내가 확실히 기억하는 한 가지는 어머니가 딸기와 버섯을 따려고 나와 내 동생들을 데리고 숲으로 들어갔던 때입니다. 어머니는 그때 내 여동생에게 샌들을 신겼습니다. 물론 그 곰도 우리와 함께 갔습니다. 그 무렵이 곰이 우리와 1년 남잣 함께 살았을 때라고 생각이 됩니다. 그래서 이제는 작은 털뭉치 공처럼 보이진 않았던 그 곰은 우리 뒤를 따라 네 발로 걸어오면서 딸기를 찾아주면 맛있게 먹어댔습니다.

그러던 곰이 어느 지점에서 멈춰 서더니 곧바로 일어서서 냄새를 맡기 시작했습니다. 그게 처음으로 그 곰이 두 발로 똑바로 서 있는 것을 본 때였습니다.

주위를 둘러보고는 어머니와 내 동생, 그리고 샌달을 신은 막내 여동생과 나를 천천이 쳐다보고는 다시 숲으로 시선을 돌렸습니다.

그러더니 다시 네 발로 땅을 짚고 우리에게로 다가왔습니다. 내 손에 코를 비벼대던 그 곰에게 나는 언제나 그랬듯이 귀를 긁어 주었습니다.

언젠간 떠날거야. 산 짐승이니까.  결국 언젠가는 떠나야겠지 라고 어머니는 나지막이 속삭였습니다.


그 곰은 3년 정도 우리와 함께 지냈던 것 같습니다. 어느 날 그 작은 동굴 오두막에서도, 마당 어느 구석에서도, 그리고 집에서도 자취를 감추어버리기 전까지는.

그 날 저녁 아버지가 부대에서 돌아오셨을 때 어머니께서 나지막하게 곰이 안보인다고 말씀하시던 걸 기억합니다. 아버지는 마무 말도 하지 않으셨습니다.

이튿날 아침 기지에서 군인을 태운 트럭이 우리 집 앞에 나타났을 때 나는 깜짝 놀랐습니다. 아버지께선 일련의 명령을 내리시고는 짚차에 올라타셨습니다.

나를 바라보시더니 조금 움직여 옆 자리에 공간을 만드시고는 “이리 와, 아들. 가서 친구를 찾아보자”라고 하셨습니다.

그래서 나는 짚차에 올라탔고 우리는 숲을 향해 출발했습니다. 아버지는 어디로 가야하는지를 알고 계셨고 마침내 우리는 작은 동굴 입구에서 멈춰 섰습니다.

아버지가 짚차에서 내리고 군인들은 트럭에서 내려와 총을 들었습니다. 동굴 안에서는 나지막하게 크르릉거리는 소리가 크게 울렸습니다.

“아빠, 도망간 그 곰을 총으로 쏘진 않을거죠?” 내가 물었습니다.

“아니. 여기가 그 곰을 발견했던 동굴인데 다른 동물이 살고 있을지도 몰라. 그러니까 너는 차에 있어야겠다. 그래야 안전하다, 아들.”

아버지는 동굴 쪽으로 걸어가시더니 그 곰의 이름을 불렀습니다.

어린 소년이었던 나는 차에 있지 못하고 더 자세히 보고 싶어서 밖으로 나왔습니다. 아버지는 재차 곰을 부르셨습니다.

그 때 그 곰, 우리와 같이 살던 그 곰이 천천히 동굴 밖으로 나왔습니다. 네 발로 아버지께 다가와서는 손에다 대고 코를 비벼댔습니다.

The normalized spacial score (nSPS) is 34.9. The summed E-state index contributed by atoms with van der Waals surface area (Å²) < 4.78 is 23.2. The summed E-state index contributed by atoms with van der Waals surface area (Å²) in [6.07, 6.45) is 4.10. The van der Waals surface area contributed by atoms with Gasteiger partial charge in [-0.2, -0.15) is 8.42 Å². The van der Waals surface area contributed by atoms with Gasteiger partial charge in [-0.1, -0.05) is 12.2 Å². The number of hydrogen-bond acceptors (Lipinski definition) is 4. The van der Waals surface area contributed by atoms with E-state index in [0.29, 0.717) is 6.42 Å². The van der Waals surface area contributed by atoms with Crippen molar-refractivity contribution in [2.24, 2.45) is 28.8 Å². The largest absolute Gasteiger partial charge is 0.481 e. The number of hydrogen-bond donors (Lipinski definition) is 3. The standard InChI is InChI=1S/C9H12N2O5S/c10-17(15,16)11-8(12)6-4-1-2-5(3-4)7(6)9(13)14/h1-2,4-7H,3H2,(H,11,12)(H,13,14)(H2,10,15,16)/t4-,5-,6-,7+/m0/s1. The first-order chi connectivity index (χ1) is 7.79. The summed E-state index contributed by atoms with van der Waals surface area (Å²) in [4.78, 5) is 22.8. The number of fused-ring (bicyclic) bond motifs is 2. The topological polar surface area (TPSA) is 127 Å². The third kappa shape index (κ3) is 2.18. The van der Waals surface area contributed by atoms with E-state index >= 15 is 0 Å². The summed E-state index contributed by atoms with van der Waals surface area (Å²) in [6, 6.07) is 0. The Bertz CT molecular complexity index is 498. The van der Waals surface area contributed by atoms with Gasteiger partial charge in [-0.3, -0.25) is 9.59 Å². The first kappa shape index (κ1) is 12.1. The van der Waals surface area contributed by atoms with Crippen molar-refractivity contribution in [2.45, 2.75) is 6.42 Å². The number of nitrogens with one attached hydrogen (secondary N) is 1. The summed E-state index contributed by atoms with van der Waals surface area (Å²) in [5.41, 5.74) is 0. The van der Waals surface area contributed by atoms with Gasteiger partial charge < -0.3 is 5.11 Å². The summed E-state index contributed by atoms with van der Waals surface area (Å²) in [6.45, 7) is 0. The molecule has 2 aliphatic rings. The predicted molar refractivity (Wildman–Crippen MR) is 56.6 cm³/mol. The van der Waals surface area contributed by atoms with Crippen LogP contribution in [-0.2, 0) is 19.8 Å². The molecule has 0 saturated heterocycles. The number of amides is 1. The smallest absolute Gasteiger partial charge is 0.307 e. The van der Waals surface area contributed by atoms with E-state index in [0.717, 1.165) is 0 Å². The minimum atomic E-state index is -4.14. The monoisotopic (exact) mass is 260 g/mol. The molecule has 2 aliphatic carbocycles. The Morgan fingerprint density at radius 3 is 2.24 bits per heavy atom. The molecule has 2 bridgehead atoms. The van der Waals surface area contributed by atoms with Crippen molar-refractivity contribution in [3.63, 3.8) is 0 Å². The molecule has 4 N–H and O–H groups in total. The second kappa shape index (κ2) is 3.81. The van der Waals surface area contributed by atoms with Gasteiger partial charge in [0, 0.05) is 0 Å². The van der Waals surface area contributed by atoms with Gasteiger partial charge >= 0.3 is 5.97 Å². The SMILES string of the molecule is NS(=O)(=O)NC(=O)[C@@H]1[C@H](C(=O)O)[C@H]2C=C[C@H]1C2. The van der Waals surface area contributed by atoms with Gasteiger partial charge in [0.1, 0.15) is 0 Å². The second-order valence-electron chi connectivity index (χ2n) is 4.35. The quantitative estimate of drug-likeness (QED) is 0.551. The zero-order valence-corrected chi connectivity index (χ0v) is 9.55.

아버지께서 곰의 머리를 쓰다듬자 나지막하게 그르릉 소리를 내었습니다. 아버지는 곰에게 무언가 말을 했지만 나는 그 말을 알아들을 수가 없었습니다.

그 둘은 그렇게 한참 함께 있었습니다. 마치 길고 긴 시간이 흐른 것 같았습니다. 그런 다음 아버지는 돌아서서 짚차로 걸어오셨고 군인들은 트럭으로 돌아왔습니다.

아버지는 짚차에서 나와 있는 나를 보시고는 고개를 끄덕이시고는 차에 타는 것을 도와주셨습니다. 아버지는 뒤를 돌아보았습니다. 곰은 이미 가버리고 없었습니다.

“너도 집으로 가야하겠지.” 아버지는 혼잣말처럼 되뇌었습니다.

“고향으로 돌아가야겠지.”


이튿날 아침 일찍 아버지는 나를 흔들어 깨웠습니다.  “옷 입어라. 엄마와 동생들은 깨우지 말자.”라고 말하셨습니다.

나는 시키는 대로 했고 아버지는 나를 데리고 짚차에 타셨습니다.

우리는 부대로 이어지는 길을 따라 차를 몰았습니다.. 그 길은 전에 가본 적이 없었고 거기가 어딘지 기억도 할 수 없었지만 나는 아버지가 이 길을 최근에 넓혔다고 말씀하시던 걸 기억했습니다.

우리는 어떤 곳에 차를 멈추었습니다. 콘크리트 도로 위에 작은 헬리콥터가 있었습니다. 아버지는 차에서 내려 헬리콥터 근처에서 지키고 있던 초소 위병과 이야기를 나누었습니다. 나는 그들이 하는 말을 들을 수는 없었지만 아버지는 이야기 도중에 한번 자신의 계급장을 가리켰습니다. 그러자 위병은 아버지께 경례를 하고는 헬리콥터 문을 열었습니다.

아버지는 나에게 건너오라는 몸짓을 하셨습니다. 나는 아버지께로 갔고 우리는 헬리콥터에 올랐습니다.

나는 그때까지 아버지가 펠리콥터를 조종할 수 있다는 것을 몰랐습니다. 그 날 아버지는 헬리콥터를 분명히 몰았습니다. 아버지는 엔진에 시동을 걸었습니다. 무선 헤드셋을 머리에 쓰시고는 ‘내 권한으로’라고 몇 번인가 누군가에게 말을 했습니다.

그런 다음 우리는 이륙했습니다.

나는 아버지께 어디로 가느냐고 물었습니다.

“북쪽으로 갈거야. 거기엔 내가 보고 싶은 것이 있고 너에게 보여 주고 싶은 것이 있단다.”

“하지만 복쪽으로 가면 공산당이 우리를 죽이지 않아요?”라고 나는 겁이 나서 물었습니다.“

“휴전선 바로 가까운 곳이란다. 하늘을 날게 될 무렵 우리는 그 곳을 보게 될거고 곧 돌아올거야” 아버지는 담담하게 말했습니다.

우리는 북쪽으로 기수를 향했고 헬리콥터 비행장은 우리 뒤로 멀어져 갔으며 길쭉한 띠 모양의 푸른 숲을 지나갔습니다.

“휴전선이다.”아버지가 나지막이 말했습니다.

나는 고개를 끄덕였습니다. 아마도 그 때는 무언가 무섭고 두려워할 만 했었지만 아버지가 자신이 하고 있는 일에 대해 믿음을 갖고 계셨기 때문에 나는 두려워하지 않았습니다.